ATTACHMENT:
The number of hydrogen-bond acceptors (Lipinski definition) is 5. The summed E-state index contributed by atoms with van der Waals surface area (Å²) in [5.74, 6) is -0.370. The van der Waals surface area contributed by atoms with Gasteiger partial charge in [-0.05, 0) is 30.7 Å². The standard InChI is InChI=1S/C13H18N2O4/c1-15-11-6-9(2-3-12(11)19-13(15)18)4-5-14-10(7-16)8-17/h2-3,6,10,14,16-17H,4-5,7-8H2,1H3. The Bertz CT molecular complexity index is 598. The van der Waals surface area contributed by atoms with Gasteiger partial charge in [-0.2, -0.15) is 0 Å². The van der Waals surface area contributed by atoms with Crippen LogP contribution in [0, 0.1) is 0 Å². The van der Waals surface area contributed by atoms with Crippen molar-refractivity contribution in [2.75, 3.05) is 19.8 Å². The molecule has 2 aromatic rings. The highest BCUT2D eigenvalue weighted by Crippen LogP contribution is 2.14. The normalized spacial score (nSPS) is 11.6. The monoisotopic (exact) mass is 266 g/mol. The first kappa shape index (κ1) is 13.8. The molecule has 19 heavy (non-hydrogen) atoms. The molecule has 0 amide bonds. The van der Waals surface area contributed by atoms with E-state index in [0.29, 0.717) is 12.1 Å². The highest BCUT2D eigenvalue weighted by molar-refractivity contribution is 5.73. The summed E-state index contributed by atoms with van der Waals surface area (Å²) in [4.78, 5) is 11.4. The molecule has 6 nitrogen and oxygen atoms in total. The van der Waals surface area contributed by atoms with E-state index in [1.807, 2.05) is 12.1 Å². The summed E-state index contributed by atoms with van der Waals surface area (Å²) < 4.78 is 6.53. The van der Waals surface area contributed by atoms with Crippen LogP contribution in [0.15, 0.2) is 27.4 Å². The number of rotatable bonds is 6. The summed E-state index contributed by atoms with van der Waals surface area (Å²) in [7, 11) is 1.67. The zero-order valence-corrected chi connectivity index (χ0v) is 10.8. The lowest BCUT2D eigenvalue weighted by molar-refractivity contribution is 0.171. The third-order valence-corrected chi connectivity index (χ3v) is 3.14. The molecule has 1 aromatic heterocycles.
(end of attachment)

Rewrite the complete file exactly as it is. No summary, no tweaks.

The number of hydrogen-bond acceptors (Lipinski definition) is 5. The summed E-state index contributed by atoms with van der Waals surface area (Å²) in [5.74, 6) is -0.370. The van der Waals surface area contributed by atoms with Gasteiger partial charge in [-0.05, 0) is 30.7 Å². The standard InChI is InChI=1S/C13H18N2O4/c1-15-11-6-9(2-3-12(11)19-13(15)18)4-5-14-10(7-16)8-17/h2-3,6,10,14,16-17H,4-5,7-8H2,1H3. The Bertz CT molecular complexity index is 598. The van der Waals surface area contributed by atoms with Gasteiger partial charge in [-0.2, -0.15) is 0 Å². The van der Waals surface area contributed by atoms with Crippen LogP contribution in [0, 0.1) is 0 Å². The van der Waals surface area contributed by atoms with Crippen molar-refractivity contribution in [2.75, 3.05) is 19.8 Å². The molecule has 2 aromatic rings. The highest BCUT2D eigenvalue weighted by Crippen LogP contribution is 2.14. The normalized spacial score (nSPS) is 11.6. The monoisotopic (exact) mass is 266 g/mol. The first kappa shape index (κ1) is 13.8. The molecule has 19 heavy (non-hydrogen) atoms. The molecule has 0 amide bonds. The van der Waals surface area contributed by atoms with E-state index in [0.29, 0.717) is 12.1 Å². The highest BCUT2D eigenvalue weighted by molar-refractivity contribution is 5.73. The summed E-state index contributed by atoms with van der Waals surface area (Å²) in [4.78, 5) is 11.4. The molecule has 6 nitrogen and oxygen atoms in total. The van der Waals surface area contributed by atoms with E-state index in [1.807, 2.05) is 12.1 Å². The summed E-state index contributed by atoms with van der Waals surface area (Å²) < 4.78 is 6.53. The van der Waals surface area contributed by atoms with Crippen LogP contribution in [0.15, 0.2) is 27.4 Å². The number of rotatable bonds is 6. The summed E-state index contributed by atoms with van der Waals surface area (Å²) in [7, 11) is 1.67. The zero-order valence-corrected chi connectivity index (χ0v) is 10.8. The lowest BCUT2D eigenvalue weighted by molar-refractivity contribution is 0.171. The third-order valence-corrected chi connectivity index (χ3v) is 3.14. The molecule has 1 aromatic heterocycles.